Small business owners have many reasons to thumb through the pages of a financial report. You may be a potential shareholder or investor, or you may be a supplier or customer. Enterprising competitors may find answers to their questions in a financial report, too. Since most companies require that requests for a financial report be placed in writing, a letter is the way to secure one. You can follow any number of templates to ensure that your business letter follows the proper format, but some tips from financial experts can help you with the all-important content.

Be Specific

At the top of your request letter, state the of the financial report, the reference number, the date it was published or any other identifying information you're privy to. Include your contact information at the bottom of the letter. It may be useful if the company has questions about your request and needs more information from you to fulfill the request.

Don't Offer Explanations

You've heard that “less is more." Apply that maxim to your request letter. It may be human nature to want to explain yourself, but you're under no obligation to explain why you want or need the financial report. In the words of credit manager and author Michael C. Dennis, “Make your request seem completely routine.” If you think you might get a call from the company about your request, you'd want that call to be about a minor detail. Since you don't want to raise suspicions about your intentions, and you certainly don't want to see your request denied, be perfunctory.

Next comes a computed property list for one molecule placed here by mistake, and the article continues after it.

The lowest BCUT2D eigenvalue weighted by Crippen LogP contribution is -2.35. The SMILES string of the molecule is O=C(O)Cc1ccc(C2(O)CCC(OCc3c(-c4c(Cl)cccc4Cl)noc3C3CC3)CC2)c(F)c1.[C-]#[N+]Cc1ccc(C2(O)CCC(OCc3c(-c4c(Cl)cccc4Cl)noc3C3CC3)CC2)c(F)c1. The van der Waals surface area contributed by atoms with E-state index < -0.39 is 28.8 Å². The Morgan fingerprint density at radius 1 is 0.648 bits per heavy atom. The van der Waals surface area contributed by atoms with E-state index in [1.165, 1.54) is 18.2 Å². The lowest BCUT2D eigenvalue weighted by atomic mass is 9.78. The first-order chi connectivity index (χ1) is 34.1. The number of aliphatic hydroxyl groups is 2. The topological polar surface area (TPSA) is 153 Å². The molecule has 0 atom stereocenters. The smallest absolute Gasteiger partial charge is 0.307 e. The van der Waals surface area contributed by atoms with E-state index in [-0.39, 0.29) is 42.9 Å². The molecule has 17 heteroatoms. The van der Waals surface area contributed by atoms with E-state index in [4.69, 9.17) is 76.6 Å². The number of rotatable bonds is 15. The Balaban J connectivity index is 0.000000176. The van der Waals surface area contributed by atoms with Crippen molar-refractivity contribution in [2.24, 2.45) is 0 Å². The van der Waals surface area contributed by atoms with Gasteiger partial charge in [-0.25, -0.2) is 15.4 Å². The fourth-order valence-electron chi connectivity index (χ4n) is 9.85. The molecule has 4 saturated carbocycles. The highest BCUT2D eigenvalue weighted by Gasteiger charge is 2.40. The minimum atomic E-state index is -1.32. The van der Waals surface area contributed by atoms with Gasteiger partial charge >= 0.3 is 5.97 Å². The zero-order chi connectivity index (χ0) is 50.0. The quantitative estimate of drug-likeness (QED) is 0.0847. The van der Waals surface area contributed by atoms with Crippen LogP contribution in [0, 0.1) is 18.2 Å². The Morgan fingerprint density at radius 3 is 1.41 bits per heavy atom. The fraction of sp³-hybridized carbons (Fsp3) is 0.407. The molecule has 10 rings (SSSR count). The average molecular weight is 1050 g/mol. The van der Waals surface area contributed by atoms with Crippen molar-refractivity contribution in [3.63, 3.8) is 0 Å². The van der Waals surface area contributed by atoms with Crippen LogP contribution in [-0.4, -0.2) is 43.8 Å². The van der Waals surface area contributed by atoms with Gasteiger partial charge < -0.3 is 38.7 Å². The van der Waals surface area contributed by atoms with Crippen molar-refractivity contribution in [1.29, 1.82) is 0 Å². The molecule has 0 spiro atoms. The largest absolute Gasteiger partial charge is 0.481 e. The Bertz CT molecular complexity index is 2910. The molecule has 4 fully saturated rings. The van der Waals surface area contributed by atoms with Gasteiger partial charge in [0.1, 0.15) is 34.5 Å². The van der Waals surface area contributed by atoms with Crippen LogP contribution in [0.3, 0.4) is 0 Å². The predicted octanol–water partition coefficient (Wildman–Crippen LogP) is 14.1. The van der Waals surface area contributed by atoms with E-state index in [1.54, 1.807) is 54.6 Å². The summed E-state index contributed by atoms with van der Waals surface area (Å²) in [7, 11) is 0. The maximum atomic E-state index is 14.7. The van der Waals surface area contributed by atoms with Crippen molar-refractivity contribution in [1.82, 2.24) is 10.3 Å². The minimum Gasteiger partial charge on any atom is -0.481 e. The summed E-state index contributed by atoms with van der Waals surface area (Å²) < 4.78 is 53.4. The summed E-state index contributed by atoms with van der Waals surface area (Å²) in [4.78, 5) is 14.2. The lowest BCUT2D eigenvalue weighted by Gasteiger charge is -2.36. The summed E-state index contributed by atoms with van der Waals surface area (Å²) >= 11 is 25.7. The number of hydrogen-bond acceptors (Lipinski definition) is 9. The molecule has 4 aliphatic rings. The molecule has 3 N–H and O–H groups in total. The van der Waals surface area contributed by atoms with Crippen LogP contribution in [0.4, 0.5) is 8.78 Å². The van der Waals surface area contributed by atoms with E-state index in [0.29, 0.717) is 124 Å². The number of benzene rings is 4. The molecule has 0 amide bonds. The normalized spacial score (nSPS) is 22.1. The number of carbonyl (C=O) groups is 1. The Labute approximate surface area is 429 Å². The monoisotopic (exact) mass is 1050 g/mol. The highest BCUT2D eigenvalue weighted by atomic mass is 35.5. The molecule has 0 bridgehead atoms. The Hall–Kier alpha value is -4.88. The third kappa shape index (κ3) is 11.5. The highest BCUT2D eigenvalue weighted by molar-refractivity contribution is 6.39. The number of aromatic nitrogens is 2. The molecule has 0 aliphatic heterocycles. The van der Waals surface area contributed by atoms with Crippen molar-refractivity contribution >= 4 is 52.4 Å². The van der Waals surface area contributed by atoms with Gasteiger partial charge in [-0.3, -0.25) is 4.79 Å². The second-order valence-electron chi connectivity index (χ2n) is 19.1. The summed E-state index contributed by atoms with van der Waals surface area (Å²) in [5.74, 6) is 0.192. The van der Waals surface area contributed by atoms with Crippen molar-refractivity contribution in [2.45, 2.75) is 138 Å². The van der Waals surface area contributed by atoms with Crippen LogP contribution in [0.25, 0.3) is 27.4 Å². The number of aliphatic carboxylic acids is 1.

Mind Your Manners

Adopting a polite, professional tone is important in any business letter. But requesting a financial report raises the stakes ever so slightly. Ensure that you use proper grammar, and be gracious and formal to a fault. For example, offer to pay a fee for the report. Include an oversized, stamped, self-addressed envelope to enable the processing of your request to be as easy as possible.

Limit Your Query

If you want several financial reports from the same source – say, for example, the United States Securities and Exchange Commission – limit your query. “One company name with multiple filings may be requested in one letter,” the SEC states. “However, multiple company names should be broken into separate requests.”

Mark Your Calendar

It follows that if you need a financial report to make an informed business decision, being apprised of any changing financial conditions could be equally valuable to you. For this reason, consider forwarding a request that you also want an updated financial report once a year. Outdated financial reports are like a copy of last week's newspaper: interesting to read for historical purposes but not a rationale for making a timely financial decision.